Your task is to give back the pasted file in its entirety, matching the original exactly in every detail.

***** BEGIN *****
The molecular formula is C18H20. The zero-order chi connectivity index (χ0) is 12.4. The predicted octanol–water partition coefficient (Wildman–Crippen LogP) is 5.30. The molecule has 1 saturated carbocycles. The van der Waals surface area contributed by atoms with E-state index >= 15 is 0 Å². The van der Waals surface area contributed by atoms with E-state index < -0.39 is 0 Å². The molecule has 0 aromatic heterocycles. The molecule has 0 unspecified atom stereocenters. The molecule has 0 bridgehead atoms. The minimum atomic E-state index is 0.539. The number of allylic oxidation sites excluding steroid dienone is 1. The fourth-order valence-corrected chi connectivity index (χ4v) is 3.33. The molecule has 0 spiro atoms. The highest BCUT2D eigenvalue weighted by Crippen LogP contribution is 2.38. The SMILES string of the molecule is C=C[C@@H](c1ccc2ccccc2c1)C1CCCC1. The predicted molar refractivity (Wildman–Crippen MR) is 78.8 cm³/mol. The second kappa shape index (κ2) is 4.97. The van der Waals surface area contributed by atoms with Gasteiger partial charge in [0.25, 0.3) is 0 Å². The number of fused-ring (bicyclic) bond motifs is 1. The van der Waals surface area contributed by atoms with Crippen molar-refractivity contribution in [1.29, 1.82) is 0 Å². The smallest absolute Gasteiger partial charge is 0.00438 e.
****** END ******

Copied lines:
The molecular formula is C18H20. The zero-order chi connectivity index (χ0) is 12.4. The predicted octanol–water partition coefficient (Wildman–Crippen LogP) is 5.30. The molecule has 1 saturated carbocycles. The van der Waals surface area contributed by atoms with E-state index >= 15 is 0 Å². The van der Waals surface area contributed by atoms with E-state index < -0.39 is 0 Å². The molecule has 0 aromatic heterocycles. The molecule has 0 unspecified atom stereocenters. The molecule has 0 bridgehead atoms. The minimum atomic E-state index is 0.539. The number of allylic oxidation sites excluding steroid dienone is 1. The fourth-order valence-corrected chi connectivity index (χ4v) is 3.33. The molecule has 0 spiro atoms. The highest BCUT2D eigenvalue weighted by Crippen LogP contribution is 2.38. The SMILES string of the molecule is C=C[C@@H](c1ccc2ccccc2c1)C1CCCC1. The predicted molar refractivity (Wildman–Crippen MR) is 78.8 cm³/mol. The second kappa shape index (κ2) is 4.97. The van der Waals surface area contributed by atoms with Gasteiger partial charge in [0.25, 0.3) is 0 Å². The number of fused-ring (bicyclic) bond motifs is 1. The van der Waals surface area contributed by atoms with Crippen molar-refractivity contribution in [1.29, 1.82) is 0 Å². The smallest absolute Gasteiger partial charge is 0.00438 e.